A deposition is a statement taken of a party or a witness ,under oath, in front of a court reporter. Any statements made, may be used in court. It is one of the most important tools that lawyers use to gather evidence and information about a case. As a trial lawyer, almost everyone of my clients who is involved in litigation will be required to give a deposition. And in most cases, I will depose the person who we contend is at fault for causing damages or injuries to my client.
Here is some basic information about a deposition. In the deposition, there will be a court reporter whose job is to take down every single word that is said in the deposition. Sometimes the deposition will also be videotaped by a videographer.
My client will be asked a long series of multiple questions by the attorney representing the opposing party. In some cases, there may be more than one attorney, and each will have their turn to ask questions. The testimony will be taken down by the court reporter who will type it up and print it out in a booklet type form.
To help you prepare for your deposition, here are a few things I always tell my clients. Rule number one, tell the truth. This is the most basic rule and should never be taken lightly.
Additionally, here are four steps that are also important to understand. First you should always LISTEN to the question being asked to you very carefully and then Secondly, PAUSE. . . . PAUSE before you answer. The reason you want to pause is, one, you want to make sure that the attorney is through asking the question, two, it gives yourself an opportunity to make sure you understand the question, and three, it gives your attorney an opportunity to make an objection if one should be made. So do not answer the question too quickly and pause before you answer. After following these first two steps, then you can go on and number Three, ANSWER JUST THAT QUESTION. Then number Four: STOP TALKING. Often times, this is the most difficult part of the deposition because people want to explain all sorts of things in their answer, when quite often, an explanation is not requested or needed. If an explanation is needed, typically the attorney will ask for it or, at the end of the deposition, YOUR attorney may ask you to explain something further.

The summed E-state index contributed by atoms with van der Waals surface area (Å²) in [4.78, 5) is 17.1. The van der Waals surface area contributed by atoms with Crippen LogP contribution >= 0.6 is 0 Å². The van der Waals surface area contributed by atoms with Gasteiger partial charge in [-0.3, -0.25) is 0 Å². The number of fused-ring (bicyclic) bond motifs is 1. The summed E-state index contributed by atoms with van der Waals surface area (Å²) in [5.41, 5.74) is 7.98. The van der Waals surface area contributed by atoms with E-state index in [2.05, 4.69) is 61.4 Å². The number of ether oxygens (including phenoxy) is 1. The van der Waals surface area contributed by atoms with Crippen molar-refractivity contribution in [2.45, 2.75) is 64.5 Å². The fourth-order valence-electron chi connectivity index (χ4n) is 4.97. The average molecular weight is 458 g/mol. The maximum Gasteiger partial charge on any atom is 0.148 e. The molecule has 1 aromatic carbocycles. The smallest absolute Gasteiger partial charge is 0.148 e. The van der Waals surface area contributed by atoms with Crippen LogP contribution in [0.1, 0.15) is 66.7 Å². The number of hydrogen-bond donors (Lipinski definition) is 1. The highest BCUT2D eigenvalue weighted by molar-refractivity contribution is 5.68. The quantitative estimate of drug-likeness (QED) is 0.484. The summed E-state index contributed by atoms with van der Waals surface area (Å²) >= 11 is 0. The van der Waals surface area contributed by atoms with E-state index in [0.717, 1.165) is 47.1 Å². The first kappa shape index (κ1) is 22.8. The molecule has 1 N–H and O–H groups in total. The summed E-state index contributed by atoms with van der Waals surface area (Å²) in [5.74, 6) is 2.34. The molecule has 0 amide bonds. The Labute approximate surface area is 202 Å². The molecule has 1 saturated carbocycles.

Also, if you do not understand a question, or it seems complex or compound with lots of parts, please ask the attorney to rephrase the question. The reason for this is that when your testimony is typed up into a booklet, the question will be very clear and your answer will be very clear. So if you did not fully understand the question and you guessed, then your answer may not be as accurate as you meant it to be.
Remember, you should take your time and you are not to be rushed. As a witness, you can set the pace of the deposition by listening to the question carefully, pausing, and then answering the question when YOU are ready. Also, you are allowed to take breaks if and when you need them. A deposition is not an endurance test.
Typically most depositions come in three phases. Phase one will be about your life BEFORE the accident or event that caused your injury. You will be asked all types of background questions like, tell me all the places where you worked, where you lived, where you went to school, all about your prior medical history, as well as who are all the doctors that you have seen in the past. If you've ever been convicted of a crime, been arrested, been in drug or alcohol rehabilitation. Or have you ever been divorced, used an alias name, filed tax returns for the past five years, or lied on an employment application.
You will certainly be asked you if you have ever made any other claims for personal injury or worker's compensation. They will ask you to list all other prior injuries or hospitalizations. They may ask if you have ever been a victim of domestic violence, or if you have ever sued or been sued. They will ask you to explain how you selected the doctors that you have seen for this case. They may also ask if you have gone on any vacations or trips since the accident. In this background phase of your deposition, try to answer the questions without much elaboration. Keep it simple and straight forward.
Phase two of the deposition is typically about the FACTS of the accident or the event that caused your injury. In some cases, such as a rear-end motor vehicle crash, the facts of how the accident happened may speak for themselves. You really won't have much to explain since you were facing forward looking out the windshield and you never saw the car that hit you before the impact. In this situation, your answers will be short and simple. However, in other cases that are more complex and the issue of liability is contested or in dispute, your version of how the accident happened may be critical to protecting your claim.